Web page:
Climate change has meant global warming for most Americans, making them less inclined to see the need for action on the issue, so says a new study by researchers at two U.S. universities. By the time the public feels the sting of climate change later this century, it will be too late to put policies in place that will have any effect.
Patrick J. Egan, an associate professor in NYU’s Wilf Family Department of Politics, authored the study with Megan Mullin, an associate professor at Duke University’s Nicholas School of the Environment. The results were published in the journal Nature.
Internationally, experts echo the warnings as set out in the study. Leaders and representatives from more than 170 countries gathered at the United Nations headquarters in New York City on Friday to sign the Paris accord on climate change, but scientists and climate change experts warn that it may already be too little, too late, adding that many world leaders have yet to produce any concrete plans for a future beyond fossil fuels.
The Paris accord itself requires commitments that would already allow for global warming of up to 1.5 degrees Fahrenheit, which would already have major effects on global climate, including rising sea levels. Jeffrey Sachs, the director of Columbia University’s Earth Institute, and a special advisor to U.N. Secretary-General Ban Ki-moon, was quoted in the Guardian questioning U.S. President Obama’s commitment to climate change action despite a progressive stance and rhetoric.
“Why is it that with an administration that is gung-ho on climate we are in the eighth year and there is no plan at all? No sketch, no white paper, no scenario to 2050?”
According to Egan and Mullin, the answer may be that so far, the majority of Americans have experienced better weather as a result of climate change. The study published in the journal Nature notes that about 80 percent of Americans live in areas where global warming over the last four decades has meant more pleasant winters without making summers unbearably hot.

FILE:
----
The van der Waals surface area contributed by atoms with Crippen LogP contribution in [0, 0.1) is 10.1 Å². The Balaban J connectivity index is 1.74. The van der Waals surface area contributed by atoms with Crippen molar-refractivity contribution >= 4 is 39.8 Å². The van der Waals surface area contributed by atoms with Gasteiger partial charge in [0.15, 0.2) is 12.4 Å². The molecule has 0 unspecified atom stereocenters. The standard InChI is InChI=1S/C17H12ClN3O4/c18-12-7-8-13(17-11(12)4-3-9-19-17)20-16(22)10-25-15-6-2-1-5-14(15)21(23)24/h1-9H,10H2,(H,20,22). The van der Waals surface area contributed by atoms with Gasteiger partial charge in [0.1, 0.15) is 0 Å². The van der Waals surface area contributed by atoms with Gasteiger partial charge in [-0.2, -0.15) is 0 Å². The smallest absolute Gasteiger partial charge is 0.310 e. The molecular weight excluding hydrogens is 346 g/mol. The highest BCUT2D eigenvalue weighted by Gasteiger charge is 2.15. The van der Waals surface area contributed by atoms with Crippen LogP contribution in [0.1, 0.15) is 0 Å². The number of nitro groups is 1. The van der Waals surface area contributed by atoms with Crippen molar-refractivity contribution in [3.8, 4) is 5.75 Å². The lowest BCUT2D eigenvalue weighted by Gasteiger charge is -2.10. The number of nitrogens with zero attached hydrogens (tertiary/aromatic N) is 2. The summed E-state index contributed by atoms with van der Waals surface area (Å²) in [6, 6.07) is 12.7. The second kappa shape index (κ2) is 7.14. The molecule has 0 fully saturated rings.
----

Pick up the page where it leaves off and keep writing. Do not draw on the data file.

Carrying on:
Patrick J. Egan comments in an NYU media release.
“Rising temperatures are ominous symptoms of global climate change, but Americans are experiencing them at times of the year when warmer days are welcomed.”
The two researchers used weather data to confirm a link between local weather and how people felt about climate change. They also analyzed patterns of migration across the country to gauge general preferences. Mullin draws the connection between the weather and the attitudes of the public.
“Weather patterns in recent decades have been a poor source of motivation for Americans to demand policies to combat the climate change problem.”
The same researchers, however, found that Americans’ complacency about climate change is likely to change. By the end of the 21st century, it is projected that about 90 percent of the American population will be experiencing much less pleasant conditions. Over the last 40 years, January temperatures have increased by about 1.04 degrees Fahrenheit per decade, while average July temperatures rose only by 0.13 degrees Fahrenheit over the same period. Summer temperatures, however, will eventually begin to rise faster than winter temperatures, creating a change for the worse. Unfortunately, by the time Americans become dissatisfied with the weather, climate change experts warn that it will be too late.
The NYU/Duke study is not without controversy, however. Kevin Trenberth, a scientist at the National Center for Atmospheric Research, wrote a piece in the Huffington Post where he disputes the idea that rising average temperatures in January make weather more pleasant when, in fact, many Americans experience many more extreme events such as floods, heat waves, and drought than they did 40 years ago.
The disputes, however, leave the question of why the American public is, in fact, reluctant to take specific action on global warming or climate change unanswered.
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